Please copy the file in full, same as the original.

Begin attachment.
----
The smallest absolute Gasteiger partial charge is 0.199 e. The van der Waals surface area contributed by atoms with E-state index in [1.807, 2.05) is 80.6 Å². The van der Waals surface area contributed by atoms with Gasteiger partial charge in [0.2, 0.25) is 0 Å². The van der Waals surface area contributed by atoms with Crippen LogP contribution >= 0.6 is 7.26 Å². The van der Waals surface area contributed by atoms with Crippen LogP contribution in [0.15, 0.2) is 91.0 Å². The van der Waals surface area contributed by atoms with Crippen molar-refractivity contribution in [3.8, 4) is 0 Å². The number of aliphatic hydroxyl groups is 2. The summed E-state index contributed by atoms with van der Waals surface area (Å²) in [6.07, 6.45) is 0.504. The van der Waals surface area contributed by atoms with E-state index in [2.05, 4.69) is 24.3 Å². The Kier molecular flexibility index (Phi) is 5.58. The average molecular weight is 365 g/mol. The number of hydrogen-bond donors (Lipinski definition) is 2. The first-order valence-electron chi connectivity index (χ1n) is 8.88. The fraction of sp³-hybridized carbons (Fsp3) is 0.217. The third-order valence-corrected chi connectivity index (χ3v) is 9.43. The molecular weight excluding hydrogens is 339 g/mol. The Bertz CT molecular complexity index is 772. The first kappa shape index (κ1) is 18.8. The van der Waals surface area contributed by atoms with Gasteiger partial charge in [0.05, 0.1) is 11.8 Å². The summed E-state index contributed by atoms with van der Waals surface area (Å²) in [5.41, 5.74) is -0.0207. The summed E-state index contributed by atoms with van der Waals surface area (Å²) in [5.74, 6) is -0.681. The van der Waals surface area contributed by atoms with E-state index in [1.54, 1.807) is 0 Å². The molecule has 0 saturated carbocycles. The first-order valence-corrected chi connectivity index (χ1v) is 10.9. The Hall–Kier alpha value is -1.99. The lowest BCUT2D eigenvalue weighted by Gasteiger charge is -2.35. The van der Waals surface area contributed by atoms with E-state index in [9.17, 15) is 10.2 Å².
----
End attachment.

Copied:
The smallest absolute Gasteiger partial charge is 0.199 e. The van der Waals surface area contributed by atoms with E-state index in [1.807, 2.05) is 80.6 Å². The van der Waals surface area contributed by atoms with Gasteiger partial charge in [0.2, 0.25) is 0 Å². The van der Waals surface area contributed by atoms with Crippen LogP contribution >= 0.6 is 7.26 Å². The van der Waals surface area contributed by atoms with Crippen LogP contribution in [0.15, 0.2) is 91.0 Å². The van der Waals surface area contributed by atoms with Crippen molar-refractivity contribution in [3.8, 4) is 0 Å². The number of aliphatic hydroxyl groups is 2. The summed E-state index contributed by atoms with van der Waals surface area (Å²) in [6.07, 6.45) is 0.504. The van der Waals surface area contributed by atoms with E-state index in [2.05, 4.69) is 24.3 Å². The Kier molecular flexibility index (Phi) is 5.58. The average molecular weight is 365 g/mol. The number of hydrogen-bond donors (Lipinski definition) is 2. The first-order valence-electron chi connectivity index (χ1n) is 8.88. The fraction of sp³-hybridized carbons (Fsp3) is 0.217. The third-order valence-corrected chi connectivity index (χ3v) is 9.43. The molecular weight excluding hydrogens is 339 g/mol. The Bertz CT molecular complexity index is 772. The first kappa shape index (κ1) is 18.8. The van der Waals surface area contributed by atoms with Gasteiger partial charge in [0.05, 0.1) is 11.8 Å². The summed E-state index contributed by atoms with van der Waals surface area (Å²) in [5.41, 5.74) is -0.0207. The summed E-state index contributed by atoms with van der Waals surface area (Å²) in [5.74, 6) is -0.681. The van der Waals surface area contributed by atoms with E-state index in [1.54, 1.807) is 0 Å². The molecule has 0 saturated carbocycles. The first-order valence-corrected chi connectivity index (χ1v) is 10.9. The Hall–Kier alpha value is -1.99. The lowest BCUT2D eigenvalue weighted by Gasteiger charge is -2.35. The van der Waals surface area contributed by atoms with E-state index in [9.17, 15) is 10.2 Å².